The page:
U.S. Banks Fight Dirty Money Rules

March 22nd, 2011
in econ_news

money laundering Econintersect:  U.S. banks have been criticized for holding billions of dollars belonging to dictators and regimes from around the world.  They are objecting to any attempt to tighten international rules that would control these activities, which are a form of money laundering of funds from corrupt politicians.

Governments have been freezing assets tied to regimes in Libya, Egypt and Tunisia but banks have been resisting attempts to prevent international money flow from poltical corruption.  From the Wall Street Journal:

Follow up:

The Financial Action Task Force, part of the Organization for Economic Co-operation and Development that sets international standards for money-laundering laws, is conducting a review of its guidelines aimed at closing loopholes.

The review, due to be completed later this year, comes amid criticism of banks for holding billions of dollars in assets allegedly belonging to regimes in Libya, Egypt and Tunisia. Swiss bank regulators are looking into whether a dozen Swiss banks followed antimoney-laundering laws in accepting money from officials in those three countries.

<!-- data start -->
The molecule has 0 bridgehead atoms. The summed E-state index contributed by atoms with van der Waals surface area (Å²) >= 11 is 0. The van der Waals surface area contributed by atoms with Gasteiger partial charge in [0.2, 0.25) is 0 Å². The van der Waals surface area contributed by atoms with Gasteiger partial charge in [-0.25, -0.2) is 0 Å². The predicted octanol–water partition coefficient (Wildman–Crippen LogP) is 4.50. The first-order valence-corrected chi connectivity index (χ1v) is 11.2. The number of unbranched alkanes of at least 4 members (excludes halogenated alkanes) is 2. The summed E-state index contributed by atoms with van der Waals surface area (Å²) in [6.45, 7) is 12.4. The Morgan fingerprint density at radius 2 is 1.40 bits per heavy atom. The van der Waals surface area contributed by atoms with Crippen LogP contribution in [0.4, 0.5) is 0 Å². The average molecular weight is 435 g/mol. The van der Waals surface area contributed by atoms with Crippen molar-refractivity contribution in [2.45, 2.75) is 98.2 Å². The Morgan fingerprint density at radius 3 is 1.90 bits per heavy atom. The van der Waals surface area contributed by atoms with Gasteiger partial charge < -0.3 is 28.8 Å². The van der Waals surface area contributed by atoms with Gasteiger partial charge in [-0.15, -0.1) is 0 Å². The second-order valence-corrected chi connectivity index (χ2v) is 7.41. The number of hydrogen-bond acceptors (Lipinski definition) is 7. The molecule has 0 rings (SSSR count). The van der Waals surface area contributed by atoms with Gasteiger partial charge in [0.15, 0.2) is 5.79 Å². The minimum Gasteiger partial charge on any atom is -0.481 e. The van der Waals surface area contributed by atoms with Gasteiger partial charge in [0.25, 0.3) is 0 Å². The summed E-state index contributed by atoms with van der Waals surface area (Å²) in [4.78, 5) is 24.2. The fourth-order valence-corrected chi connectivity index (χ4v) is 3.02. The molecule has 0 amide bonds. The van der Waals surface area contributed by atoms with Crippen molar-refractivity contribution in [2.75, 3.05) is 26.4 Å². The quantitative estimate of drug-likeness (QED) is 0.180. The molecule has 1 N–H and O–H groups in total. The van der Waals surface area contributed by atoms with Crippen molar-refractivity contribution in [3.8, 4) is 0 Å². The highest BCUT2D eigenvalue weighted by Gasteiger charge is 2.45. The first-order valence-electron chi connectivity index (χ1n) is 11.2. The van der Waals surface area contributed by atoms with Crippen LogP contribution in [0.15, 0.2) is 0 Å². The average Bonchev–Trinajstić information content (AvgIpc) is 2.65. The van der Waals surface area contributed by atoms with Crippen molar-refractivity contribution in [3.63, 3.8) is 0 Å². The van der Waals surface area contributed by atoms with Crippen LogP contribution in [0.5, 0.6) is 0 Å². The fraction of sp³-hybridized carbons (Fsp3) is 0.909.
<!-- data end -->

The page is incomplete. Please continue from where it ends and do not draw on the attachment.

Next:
"Banks will have understood that no head of state will have earned these sums of money legitimately," says Mark Pieth, chairman of the OECD's antibribery group. "The very fact that they have found this money begs very serious questions."

But U.S. banks are pushing back against a proposal by the FATF that would require financial institutions to identify the person who ultimately benefits from an account. The proposal would toughen the existing standards, which call on banks to take reasonable measures to identify the beneficial owner of an account.

Nicholas Shaxson, author of a new book "Treasure Islands", has a GEI Opinion Blog article which discusses "Foreign Dirty Money in the U.S."  Shaxson quotes Treasury Secretary Timothy Geithner who has stated that there is over $3 trillion in hot money from abroad that is in the U.S..  Shaxson goes on to state that the incredible total of money flowing into the U.S. illicitly is far less than the hot money that is flowing out. 

Sources:  The Wall Street Journal and GEI Opinion Blog

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